By JONATHAN MOSS
She wakes up at 7:30 a.m. to the sound of her phone alarm ringing through her ears. She knows she has a long Thursday filled with art classes ahead of her as she puts on her clothes that she laid out the night before.
Only a step or two away, she walks into the bathroom, where she styles her hair and washes her face to get her day started. As she slings her backpack over her shoulder, she grabs a premade Starbucks frappuccino out of the fridge and a Pop-Tart from the pantry. She heads out of East Campus Suites at 7:55 a.m. and swiftly walks to the Case Art Building to make it to Junior Review at 8 a.m.
“We discuss the best way to present art, as I have to present 20 pieces at the end of the semester,” says Abby Wade.
Junior Review ends at 9:15, only giving Wade 15 minutes before her next class, Drawing. She pops her head in the computer lab and waves to friends Callie Burnette and Jonathan Moss before going into the drawing room. As soon as her professor, Maureen O’Neil, goes over the daily project and homework from the previous class, she puts in her headphones and begins to draw.
“Once I get into my art, time passes without me knowing. I get into a zone that is like a form of meditation, this allows me to express myself through different forms of media, rather than words,” says Wade.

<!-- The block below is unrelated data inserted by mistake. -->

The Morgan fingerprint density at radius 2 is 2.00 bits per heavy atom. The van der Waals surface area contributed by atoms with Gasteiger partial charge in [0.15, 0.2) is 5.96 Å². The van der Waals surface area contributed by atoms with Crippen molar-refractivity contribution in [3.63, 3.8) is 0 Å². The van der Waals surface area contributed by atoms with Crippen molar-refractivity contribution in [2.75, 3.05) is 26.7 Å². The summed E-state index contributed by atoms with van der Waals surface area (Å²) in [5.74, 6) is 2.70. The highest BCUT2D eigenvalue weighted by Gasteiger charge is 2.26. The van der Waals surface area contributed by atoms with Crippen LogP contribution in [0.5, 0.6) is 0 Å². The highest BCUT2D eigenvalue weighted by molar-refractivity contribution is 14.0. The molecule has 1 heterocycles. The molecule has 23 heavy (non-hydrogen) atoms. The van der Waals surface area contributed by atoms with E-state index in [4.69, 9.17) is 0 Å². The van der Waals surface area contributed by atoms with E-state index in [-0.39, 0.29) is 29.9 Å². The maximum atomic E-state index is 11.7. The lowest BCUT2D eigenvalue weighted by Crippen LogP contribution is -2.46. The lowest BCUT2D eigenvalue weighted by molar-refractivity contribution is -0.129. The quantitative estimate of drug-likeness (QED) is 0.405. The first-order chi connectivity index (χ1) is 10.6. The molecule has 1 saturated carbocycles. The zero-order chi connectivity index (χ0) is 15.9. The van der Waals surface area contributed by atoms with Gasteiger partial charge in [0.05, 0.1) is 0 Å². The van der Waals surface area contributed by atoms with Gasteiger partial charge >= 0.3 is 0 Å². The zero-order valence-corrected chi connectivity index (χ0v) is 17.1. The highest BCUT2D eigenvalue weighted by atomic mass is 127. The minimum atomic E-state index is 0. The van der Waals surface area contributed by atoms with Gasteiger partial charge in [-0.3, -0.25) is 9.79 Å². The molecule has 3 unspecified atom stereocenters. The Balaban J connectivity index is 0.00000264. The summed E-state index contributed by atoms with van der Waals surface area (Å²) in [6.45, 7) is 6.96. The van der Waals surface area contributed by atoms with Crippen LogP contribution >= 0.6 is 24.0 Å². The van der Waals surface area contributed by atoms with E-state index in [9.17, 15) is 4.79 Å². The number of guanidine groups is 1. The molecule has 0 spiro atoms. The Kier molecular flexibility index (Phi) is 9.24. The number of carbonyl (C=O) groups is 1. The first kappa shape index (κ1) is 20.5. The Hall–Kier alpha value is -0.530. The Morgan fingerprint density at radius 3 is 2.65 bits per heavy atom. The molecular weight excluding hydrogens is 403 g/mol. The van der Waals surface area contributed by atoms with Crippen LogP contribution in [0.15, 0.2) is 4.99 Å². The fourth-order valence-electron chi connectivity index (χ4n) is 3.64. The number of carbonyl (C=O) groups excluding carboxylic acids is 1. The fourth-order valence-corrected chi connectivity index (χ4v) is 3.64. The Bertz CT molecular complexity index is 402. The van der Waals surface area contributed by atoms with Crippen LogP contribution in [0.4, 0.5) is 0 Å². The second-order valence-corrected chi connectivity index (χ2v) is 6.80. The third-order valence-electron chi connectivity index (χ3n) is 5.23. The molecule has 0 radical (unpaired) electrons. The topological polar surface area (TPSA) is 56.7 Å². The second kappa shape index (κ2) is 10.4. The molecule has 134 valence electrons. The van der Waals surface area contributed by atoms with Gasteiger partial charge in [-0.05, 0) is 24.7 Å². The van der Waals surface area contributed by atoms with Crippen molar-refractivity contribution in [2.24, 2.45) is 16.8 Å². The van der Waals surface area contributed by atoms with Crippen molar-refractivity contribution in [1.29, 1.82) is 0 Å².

When 12:15 hits, she quickly puts up her current drawing and walks to the cafeteria. She only has 15 minutes to grab lunch and head back to the Case Art Building for her graphic design class.
Her class starts with professor Susan Fecho giving a lecture, followed by a class critique. She then puts her headphones in to get in the zone and complete her project in Adobe Photoshop, Illustrator and Indesign.
It’s 3:15 p.m. when graphic design ends. After almost seven straight hours of class, she heads to the field for soccer practice, eating a bag of fruit snacks along the way. Two hours later, she leaves the field and heads back to East Campus Suites for a quick shower before dinner in the school cafeteria.
She has a quick dinner and relentlessly walks to her last class of the day, animation. She enters the same building that she has been in all day, the Case Art Building. The clock strikes 8:50 p.m. and she is finally done with classes for the day.
Wade’s grandmother Gloria and aunt Bonnie were the main supporters for her art. They surrounded her with art from a young age because they knew she was gifted in the arts.
“My grandmother and I would draw in the same sketchbook when waiting around for family, then I would show my art to aunt Bonnie and she would help me improve by teaching me new techniques,” says Wade.
Wade is currently pursuing a degree in Fine Arts with a graphic design concentration at Barton College.
“Art is something I am passionate about, which is why it is my major. I cannot imagine doing something for the rest of my life that I do not have a passion for,” says Wade.